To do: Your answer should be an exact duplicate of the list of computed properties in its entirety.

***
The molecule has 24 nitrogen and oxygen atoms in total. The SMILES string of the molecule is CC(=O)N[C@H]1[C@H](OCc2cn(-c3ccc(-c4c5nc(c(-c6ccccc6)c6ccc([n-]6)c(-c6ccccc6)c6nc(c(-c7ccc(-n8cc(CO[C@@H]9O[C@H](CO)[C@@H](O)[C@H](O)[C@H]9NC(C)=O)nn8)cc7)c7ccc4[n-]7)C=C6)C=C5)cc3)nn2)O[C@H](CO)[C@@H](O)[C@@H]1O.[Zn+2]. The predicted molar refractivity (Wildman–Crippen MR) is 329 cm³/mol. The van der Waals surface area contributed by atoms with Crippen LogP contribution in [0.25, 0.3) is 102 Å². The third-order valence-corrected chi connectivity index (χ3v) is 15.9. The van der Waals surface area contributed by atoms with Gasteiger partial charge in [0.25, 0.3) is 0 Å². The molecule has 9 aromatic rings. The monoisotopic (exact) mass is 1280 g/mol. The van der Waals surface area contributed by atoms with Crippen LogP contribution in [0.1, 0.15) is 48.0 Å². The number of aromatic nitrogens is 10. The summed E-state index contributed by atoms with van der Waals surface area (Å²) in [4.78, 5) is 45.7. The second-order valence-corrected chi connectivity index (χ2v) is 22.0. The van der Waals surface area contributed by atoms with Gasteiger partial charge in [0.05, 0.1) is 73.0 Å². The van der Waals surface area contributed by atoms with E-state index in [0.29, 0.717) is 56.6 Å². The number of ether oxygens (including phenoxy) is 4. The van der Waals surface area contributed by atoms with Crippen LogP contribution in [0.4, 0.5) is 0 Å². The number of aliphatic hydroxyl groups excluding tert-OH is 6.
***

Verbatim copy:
The molecule has 24 nitrogen and oxygen atoms in total. The SMILES string of the molecule is CC(=O)N[C@H]1[C@H](OCc2cn(-c3ccc(-c4c5nc(c(-c6ccccc6)c6ccc([n-]6)c(-c6ccccc6)c6nc(c(-c7ccc(-n8cc(CO[C@@H]9O[C@H](CO)[C@@H](O)[C@H](O)[C@H]9NC(C)=O)nn8)cc7)c7ccc4[n-]7)C=C6)C=C5)cc3)nn2)O[C@H](CO)[C@@H](O)[C@@H]1O.[Zn+2]. The predicted molar refractivity (Wildman–Crippen MR) is 329 cm³/mol. The van der Waals surface area contributed by atoms with Crippen LogP contribution in [0.25, 0.3) is 102 Å². The third-order valence-corrected chi connectivity index (χ3v) is 15.9. The van der Waals surface area contributed by atoms with Gasteiger partial charge in [0.25, 0.3) is 0 Å². The molecule has 9 aromatic rings. The monoisotopic (exact) mass is 1280 g/mol. The van der Waals surface area contributed by atoms with Crippen LogP contribution in [0.1, 0.15) is 48.0 Å². The number of aromatic nitrogens is 10. The summed E-state index contributed by atoms with van der Waals surface area (Å²) in [4.78, 5) is 45.7. The second-order valence-corrected chi connectivity index (χ2v) is 22.0. The van der Waals surface area contributed by atoms with Gasteiger partial charge in [0.05, 0.1) is 73.0 Å². The van der Waals surface area contributed by atoms with E-state index in [0.29, 0.717) is 56.6 Å². The number of ether oxygens (including phenoxy) is 4. The van der Waals surface area contributed by atoms with Crippen LogP contribution in [0.4, 0.5) is 0 Å². The number of aliphatic hydroxyl groups excluding tert-OH is 6.